It’s important to reflect on the role we play in people’s lives as professionals providing NEMT solutions. April is National Public Health Awareness month, and we wanted to take a closer look at how providers and the services they offer aren’t just a part of the public health industry, but an answer to ongoing issues.
Public health is a field that covers a lot of ground, but here are some notable instances we saw while doing our research where NEMT could be a help:
These two health issues are a common aspect of public health discussions, but, according to an article in TR News, a National Academies workshop showed a clear connection between active transportation and infrastructure surrounding a community’s rate of obesity and diabetes.
The role NEMT providers could play is quite clear here, with the right coordination and planning these two key public health issues could be reduced simply by providers doing what they do best, and possibly using medical transportation technology to increase efficiency to meet a growing, critical demand.
In a piece from the National Academies’ blog, they addressed the fact that transportation to dialysis appointments is becoming a critical issue. There’s an increasing number of people with end-stage renal disease that need proper transport so they can receive treatment three times a week. They typically would use public transport, but depending on the individual, that may not be an option.
NEMT solutions not only offer a service to fill the gap, but also a potentially better option than public transport. While public transport drivers may be well-trained and do their best to give everyone a good experience, value-based care has become more and more prevalent with NEMT providers, whereas this same paradigm shift doesn’t necessarily apply to public transport.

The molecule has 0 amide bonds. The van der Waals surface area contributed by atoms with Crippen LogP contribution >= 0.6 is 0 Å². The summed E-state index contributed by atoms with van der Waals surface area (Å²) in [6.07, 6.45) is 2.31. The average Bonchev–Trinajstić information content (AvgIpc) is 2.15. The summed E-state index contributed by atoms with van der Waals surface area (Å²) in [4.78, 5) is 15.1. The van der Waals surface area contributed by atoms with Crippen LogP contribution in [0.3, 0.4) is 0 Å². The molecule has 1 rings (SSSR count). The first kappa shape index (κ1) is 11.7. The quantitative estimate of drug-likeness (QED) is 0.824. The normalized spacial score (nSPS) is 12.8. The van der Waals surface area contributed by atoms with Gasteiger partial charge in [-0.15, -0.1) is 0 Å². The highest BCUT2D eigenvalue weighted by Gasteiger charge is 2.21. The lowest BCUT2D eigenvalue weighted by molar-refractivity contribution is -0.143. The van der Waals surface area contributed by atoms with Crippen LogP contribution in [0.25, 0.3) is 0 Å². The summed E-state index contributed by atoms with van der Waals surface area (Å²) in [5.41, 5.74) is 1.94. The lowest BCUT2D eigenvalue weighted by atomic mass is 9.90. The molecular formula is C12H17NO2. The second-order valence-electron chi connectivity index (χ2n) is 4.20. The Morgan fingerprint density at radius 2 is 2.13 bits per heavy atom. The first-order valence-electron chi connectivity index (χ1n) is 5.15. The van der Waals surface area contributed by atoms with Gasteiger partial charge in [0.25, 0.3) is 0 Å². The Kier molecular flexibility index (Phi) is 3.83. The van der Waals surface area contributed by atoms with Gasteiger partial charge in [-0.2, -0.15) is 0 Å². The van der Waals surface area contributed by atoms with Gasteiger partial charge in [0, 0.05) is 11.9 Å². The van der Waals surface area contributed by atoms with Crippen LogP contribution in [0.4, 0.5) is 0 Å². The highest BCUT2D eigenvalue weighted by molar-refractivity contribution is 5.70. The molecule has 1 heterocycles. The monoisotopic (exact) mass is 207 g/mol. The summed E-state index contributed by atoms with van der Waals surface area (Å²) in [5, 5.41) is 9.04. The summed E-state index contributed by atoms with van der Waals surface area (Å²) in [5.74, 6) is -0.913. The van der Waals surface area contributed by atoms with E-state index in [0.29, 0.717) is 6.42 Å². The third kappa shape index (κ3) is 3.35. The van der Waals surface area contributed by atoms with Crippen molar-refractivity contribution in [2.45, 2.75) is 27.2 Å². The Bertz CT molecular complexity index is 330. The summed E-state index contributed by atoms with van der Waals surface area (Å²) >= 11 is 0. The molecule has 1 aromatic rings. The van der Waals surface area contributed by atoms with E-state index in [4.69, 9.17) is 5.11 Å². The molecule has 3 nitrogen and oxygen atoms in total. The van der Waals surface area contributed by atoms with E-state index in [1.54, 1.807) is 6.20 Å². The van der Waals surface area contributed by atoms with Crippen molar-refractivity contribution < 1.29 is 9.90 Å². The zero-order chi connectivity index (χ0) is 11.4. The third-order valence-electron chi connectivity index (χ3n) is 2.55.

Having written on this issue before, we were particularly invested in what National Public Health Week (NPHW) had to say on accessibility and social determinants of health in health care transportation. In their article, they stated that 26% of the US lives with a disability, and is especially common in tribal communities, with 2 in 5 people living with disability. This makes the percentage of people living with disability in those communities 14% higher than the national average. 37% of adults with disabilities weren’t able to receive consistent preventative care or primary care due to cost. This delay of care poses a greater risk for other health issues like heart disease and diabetes.
While the “easy” answer here is that with the right NEMT services, these issues could be mitigated, but they’re certainly more complex than that. We’ll explore a little more below.
With all three issues addressed above, NEMT solutions all provide a possible answer, but it’s just a piece of the puzzle, especially when it comes to equity of care. From what we’ve seen in some of our previous pieces, providers can offer more comprehensive solutions by providing programs or trips more specifically tailored to various community and health needs. For example, a provider could take a two-pronged approach to closing the gap in care for those living with disabilities by increasing their number of wheelchair accessible vehicles and teaching members of the community how they can secure government funding for transportation. When it comes to issues like this, there are no simple answers, but it’s crucial to look at your offerings with a critical lens and identify where you can serve.